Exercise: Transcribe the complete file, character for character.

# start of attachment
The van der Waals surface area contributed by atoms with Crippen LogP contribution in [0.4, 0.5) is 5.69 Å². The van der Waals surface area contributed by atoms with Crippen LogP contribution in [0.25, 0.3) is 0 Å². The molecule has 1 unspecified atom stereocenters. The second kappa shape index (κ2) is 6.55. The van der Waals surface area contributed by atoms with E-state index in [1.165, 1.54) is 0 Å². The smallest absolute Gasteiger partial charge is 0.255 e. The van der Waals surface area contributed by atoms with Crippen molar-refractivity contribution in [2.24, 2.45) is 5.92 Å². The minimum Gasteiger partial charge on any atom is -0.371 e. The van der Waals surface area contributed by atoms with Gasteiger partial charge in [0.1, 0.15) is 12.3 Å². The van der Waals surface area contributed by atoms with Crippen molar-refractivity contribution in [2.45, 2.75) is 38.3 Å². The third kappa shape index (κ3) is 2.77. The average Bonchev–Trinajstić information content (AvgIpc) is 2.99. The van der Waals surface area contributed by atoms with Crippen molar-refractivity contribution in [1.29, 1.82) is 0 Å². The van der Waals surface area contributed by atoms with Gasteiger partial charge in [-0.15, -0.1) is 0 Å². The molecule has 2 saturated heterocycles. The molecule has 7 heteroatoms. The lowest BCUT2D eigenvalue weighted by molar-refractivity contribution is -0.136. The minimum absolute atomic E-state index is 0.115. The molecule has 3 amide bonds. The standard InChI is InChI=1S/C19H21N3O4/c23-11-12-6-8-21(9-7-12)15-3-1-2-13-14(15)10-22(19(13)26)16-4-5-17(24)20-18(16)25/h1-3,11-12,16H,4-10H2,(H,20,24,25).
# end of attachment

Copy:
The van der Waals surface area contributed by atoms with Crippen LogP contribution in [0.4, 0.5) is 5.69 Å². The van der Waals surface area contributed by atoms with Crippen LogP contribution in [0.25, 0.3) is 0 Å². The molecule has 1 unspecified atom stereocenters. The second kappa shape index (κ2) is 6.55. The van der Waals surface area contributed by atoms with E-state index in [1.165, 1.54) is 0 Å². The smallest absolute Gasteiger partial charge is 0.255 e. The van der Waals surface area contributed by atoms with Crippen molar-refractivity contribution in [2.24, 2.45) is 5.92 Å². The minimum Gasteiger partial charge on any atom is -0.371 e. The van der Waals surface area contributed by atoms with Gasteiger partial charge in [0.1, 0.15) is 12.3 Å². The van der Waals surface area contributed by atoms with Crippen molar-refractivity contribution in [2.45, 2.75) is 38.3 Å². The third kappa shape index (κ3) is 2.77. The average Bonchev–Trinajstić information content (AvgIpc) is 2.99. The van der Waals surface area contributed by atoms with Crippen molar-refractivity contribution in [1.29, 1.82) is 0 Å². The van der Waals surface area contributed by atoms with Gasteiger partial charge in [-0.15, -0.1) is 0 Å². The molecule has 2 saturated heterocycles. The molecule has 7 heteroatoms. The lowest BCUT2D eigenvalue weighted by molar-refractivity contribution is -0.136. The minimum absolute atomic E-state index is 0.115. The molecule has 3 amide bonds. The standard InChI is InChI=1S/C19H21N3O4/c23-11-12-6-8-21(9-7-12)15-3-1-2-13-14(15)10-22(19(13)26)16-4-5-17(24)20-18(16)25/h1-3,11-12,16H,4-10H2,(H,20,24,25).